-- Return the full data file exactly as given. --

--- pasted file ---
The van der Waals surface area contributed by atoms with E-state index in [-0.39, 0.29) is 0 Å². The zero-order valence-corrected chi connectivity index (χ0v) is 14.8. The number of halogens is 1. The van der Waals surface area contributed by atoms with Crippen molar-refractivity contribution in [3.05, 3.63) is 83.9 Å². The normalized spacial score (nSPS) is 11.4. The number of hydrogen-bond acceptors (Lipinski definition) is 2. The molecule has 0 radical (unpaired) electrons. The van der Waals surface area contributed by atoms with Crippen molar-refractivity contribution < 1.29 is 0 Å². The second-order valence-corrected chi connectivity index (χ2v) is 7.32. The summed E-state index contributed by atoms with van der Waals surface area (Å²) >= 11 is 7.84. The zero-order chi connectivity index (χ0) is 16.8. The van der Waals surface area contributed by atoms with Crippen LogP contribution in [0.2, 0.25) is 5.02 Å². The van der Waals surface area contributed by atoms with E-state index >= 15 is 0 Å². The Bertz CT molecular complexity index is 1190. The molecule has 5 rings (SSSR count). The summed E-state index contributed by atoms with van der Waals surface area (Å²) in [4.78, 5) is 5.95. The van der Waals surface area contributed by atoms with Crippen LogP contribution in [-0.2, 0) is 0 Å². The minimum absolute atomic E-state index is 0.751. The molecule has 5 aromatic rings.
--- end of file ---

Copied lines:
The van der Waals surface area contributed by atoms with E-state index in [-0.39, 0.29) is 0 Å². The zero-order valence-corrected chi connectivity index (χ0v) is 14.8. The number of halogens is 1. The van der Waals surface area contributed by atoms with Crippen molar-refractivity contribution in [3.05, 3.63) is 83.9 Å². The normalized spacial score (nSPS) is 11.4. The number of hydrogen-bond acceptors (Lipinski definition) is 2. The molecule has 0 radical (unpaired) electrons. The van der Waals surface area contributed by atoms with Crippen molar-refractivity contribution < 1.29 is 0 Å². The second-order valence-corrected chi connectivity index (χ2v) is 7.32. The summed E-state index contributed by atoms with van der Waals surface area (Å²) >= 11 is 7.84. The zero-order chi connectivity index (χ0) is 16.8. The van der Waals surface area contributed by atoms with Crippen LogP contribution in [0.2, 0.25) is 5.02 Å². The van der Waals surface area contributed by atoms with E-state index >= 15 is 0 Å². The Bertz CT molecular complexity index is 1190. The molecule has 5 rings (SSSR count). The summed E-state index contributed by atoms with van der Waals surface area (Å²) in [4.78, 5) is 5.95. The van der Waals surface area contributed by atoms with Crippen LogP contribution in [-0.2, 0) is 0 Å². The minimum absolute atomic E-state index is 0.751. The molecule has 5 aromatic rings.